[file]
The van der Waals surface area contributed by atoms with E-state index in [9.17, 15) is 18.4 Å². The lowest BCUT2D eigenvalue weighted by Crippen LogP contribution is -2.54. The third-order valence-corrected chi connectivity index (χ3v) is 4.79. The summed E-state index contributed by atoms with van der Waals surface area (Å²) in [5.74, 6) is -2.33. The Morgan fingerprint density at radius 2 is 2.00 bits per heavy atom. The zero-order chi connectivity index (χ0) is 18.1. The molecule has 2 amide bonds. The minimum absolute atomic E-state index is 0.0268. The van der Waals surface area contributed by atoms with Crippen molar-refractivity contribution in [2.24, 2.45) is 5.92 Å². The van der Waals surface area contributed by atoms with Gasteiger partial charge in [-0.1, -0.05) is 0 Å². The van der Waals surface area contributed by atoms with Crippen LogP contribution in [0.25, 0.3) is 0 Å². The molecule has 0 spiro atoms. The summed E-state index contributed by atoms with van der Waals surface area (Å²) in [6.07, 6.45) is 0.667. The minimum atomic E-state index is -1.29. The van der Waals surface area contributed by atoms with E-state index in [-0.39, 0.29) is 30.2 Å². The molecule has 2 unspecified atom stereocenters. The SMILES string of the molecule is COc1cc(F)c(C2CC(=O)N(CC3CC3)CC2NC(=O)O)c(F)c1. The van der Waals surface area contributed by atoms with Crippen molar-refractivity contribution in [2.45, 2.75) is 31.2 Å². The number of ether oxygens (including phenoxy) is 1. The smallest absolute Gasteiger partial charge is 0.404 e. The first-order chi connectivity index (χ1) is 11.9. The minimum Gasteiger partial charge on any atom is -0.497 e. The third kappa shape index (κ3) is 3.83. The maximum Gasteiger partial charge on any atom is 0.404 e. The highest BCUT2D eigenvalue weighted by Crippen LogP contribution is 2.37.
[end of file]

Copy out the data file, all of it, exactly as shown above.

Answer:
The van der Waals surface area contributed by atoms with E-state index in [9.17, 15) is 18.4 Å². The lowest BCUT2D eigenvalue weighted by Crippen LogP contribution is -2.54. The third-order valence-corrected chi connectivity index (χ3v) is 4.79. The summed E-state index contributed by atoms with van der Waals surface area (Å²) in [5.74, 6) is -2.33. The Morgan fingerprint density at radius 2 is 2.00 bits per heavy atom. The zero-order chi connectivity index (χ0) is 18.1. The molecule has 2 amide bonds. The minimum absolute atomic E-state index is 0.0268. The van der Waals surface area contributed by atoms with Crippen molar-refractivity contribution in [2.24, 2.45) is 5.92 Å². The van der Waals surface area contributed by atoms with Gasteiger partial charge in [-0.1, -0.05) is 0 Å². The van der Waals surface area contributed by atoms with Crippen LogP contribution in [0.25, 0.3) is 0 Å². The molecule has 0 spiro atoms. The summed E-state index contributed by atoms with van der Waals surface area (Å²) in [6.07, 6.45) is 0.667. The minimum atomic E-state index is -1.29. The van der Waals surface area contributed by atoms with E-state index in [-0.39, 0.29) is 30.2 Å². The molecule has 2 unspecified atom stereocenters. The SMILES string of the molecule is COc1cc(F)c(C2CC(=O)N(CC3CC3)CC2NC(=O)O)c(F)c1. The van der Waals surface area contributed by atoms with Crippen molar-refractivity contribution in [2.45, 2.75) is 31.2 Å². The number of ether oxygens (including phenoxy) is 1. The smallest absolute Gasteiger partial charge is 0.404 e. The first-order chi connectivity index (χ1) is 11.9. The minimum Gasteiger partial charge on any atom is -0.497 e. The third kappa shape index (κ3) is 3.83. The maximum Gasteiger partial charge on any atom is 0.404 e. The highest BCUT2D eigenvalue weighted by Crippen LogP contribution is 2.37.